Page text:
The output of the job will be in the HDFS directory
The multimedia analytics framework uses the standard methods for specifying configuration properties in the
hadooop command. You can use the
–conf option to identify configuration files, and the
-D option to specify individual properties. This topic presents reference information about the configuration properties.
Some properties are used for specific tasks. For example, training properties include:
The following are the available configuration properties, listed in alphabetical order. (All names start with
oracle.ord.hadoop.). For each parameter the parameter name is listed, then information about the parameter.
String.Timestamp interval (in seconds) to extract frames for processing. Allowable values: positive integers and floating point numbers. Default value: 1. Example:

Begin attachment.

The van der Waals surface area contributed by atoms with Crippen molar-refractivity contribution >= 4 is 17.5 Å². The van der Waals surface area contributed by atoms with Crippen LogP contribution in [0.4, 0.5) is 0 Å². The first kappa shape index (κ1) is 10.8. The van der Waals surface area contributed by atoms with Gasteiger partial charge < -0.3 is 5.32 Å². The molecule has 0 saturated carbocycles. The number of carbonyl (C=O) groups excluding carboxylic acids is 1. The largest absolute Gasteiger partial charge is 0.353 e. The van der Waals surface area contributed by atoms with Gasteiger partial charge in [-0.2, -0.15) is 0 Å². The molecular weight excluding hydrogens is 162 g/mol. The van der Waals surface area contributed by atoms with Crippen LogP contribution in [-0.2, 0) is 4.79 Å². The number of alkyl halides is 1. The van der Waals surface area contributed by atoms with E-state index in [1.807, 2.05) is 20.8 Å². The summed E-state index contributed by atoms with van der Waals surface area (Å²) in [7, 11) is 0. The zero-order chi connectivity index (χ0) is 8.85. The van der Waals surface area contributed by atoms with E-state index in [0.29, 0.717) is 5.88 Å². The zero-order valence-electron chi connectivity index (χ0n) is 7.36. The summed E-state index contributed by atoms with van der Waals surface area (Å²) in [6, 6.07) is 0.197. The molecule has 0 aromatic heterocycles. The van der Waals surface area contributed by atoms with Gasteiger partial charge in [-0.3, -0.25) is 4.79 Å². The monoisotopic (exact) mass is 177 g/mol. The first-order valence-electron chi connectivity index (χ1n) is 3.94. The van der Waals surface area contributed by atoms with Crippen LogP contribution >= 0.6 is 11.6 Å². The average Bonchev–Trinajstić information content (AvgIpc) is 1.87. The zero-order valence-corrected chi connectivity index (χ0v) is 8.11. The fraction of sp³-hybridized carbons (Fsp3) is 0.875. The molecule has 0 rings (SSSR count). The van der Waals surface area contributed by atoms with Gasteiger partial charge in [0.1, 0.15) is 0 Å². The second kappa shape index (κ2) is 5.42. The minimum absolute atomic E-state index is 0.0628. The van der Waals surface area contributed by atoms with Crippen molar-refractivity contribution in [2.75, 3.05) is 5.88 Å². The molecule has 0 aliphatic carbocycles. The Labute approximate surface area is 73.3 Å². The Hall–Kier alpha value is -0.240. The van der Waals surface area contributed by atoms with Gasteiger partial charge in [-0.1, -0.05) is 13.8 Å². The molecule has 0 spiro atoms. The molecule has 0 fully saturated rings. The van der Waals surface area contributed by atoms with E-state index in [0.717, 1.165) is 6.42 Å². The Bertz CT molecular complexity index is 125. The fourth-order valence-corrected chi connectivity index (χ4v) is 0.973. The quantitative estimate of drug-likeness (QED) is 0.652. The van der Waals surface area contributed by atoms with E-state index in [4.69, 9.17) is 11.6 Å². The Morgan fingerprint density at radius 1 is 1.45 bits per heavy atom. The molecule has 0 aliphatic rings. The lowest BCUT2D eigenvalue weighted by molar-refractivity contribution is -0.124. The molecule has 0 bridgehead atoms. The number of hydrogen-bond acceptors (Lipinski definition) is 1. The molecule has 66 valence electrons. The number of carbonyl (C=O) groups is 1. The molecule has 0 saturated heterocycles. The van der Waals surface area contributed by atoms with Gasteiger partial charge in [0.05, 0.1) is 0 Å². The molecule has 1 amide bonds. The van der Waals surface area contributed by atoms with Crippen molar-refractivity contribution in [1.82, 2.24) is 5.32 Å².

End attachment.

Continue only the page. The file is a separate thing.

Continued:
<property> <name>oracle.ord.hadoop.frameinterval</name> <value>1</value> </property>
InputFormat class name in the framework, which represents the input file type in the framework. Default value:
<property> <name>oracle.ord.hadoop.inputformat</name> <value>oracle.ord.hadoop.OrdVideoInputFormat</value> </property>
String. Type of input data:
<property> <name>oracle.ord.hadoop.inputtype</name> <value>video</value> </property>
Positive integer. Number of the splits of the video files on the Hadoop cluster, with one split able to be analyzed in each node of the Hadoop cluster. Recommended value: the number of nodes/processors in the cluster. Default value: 1. Example:
<property> <name>oracle.ord.hadoop.numofsplits</name> <value>1</value> </property>
String. Name of the file that stores the model created by the training. Example:
<property> <name> oracle.ord.hadoop.ordfacemodel </name> <value>ordfacemodel_bigdata.dat</value> </property>
String. Name of the Java class that reads images used for training the face recognition model. Example:
<property> <name> oracle.ord.hadoop.ordfacereader </name> <value> oracle.ord.hadoop.OrdSimpleFaceReader </value> </property>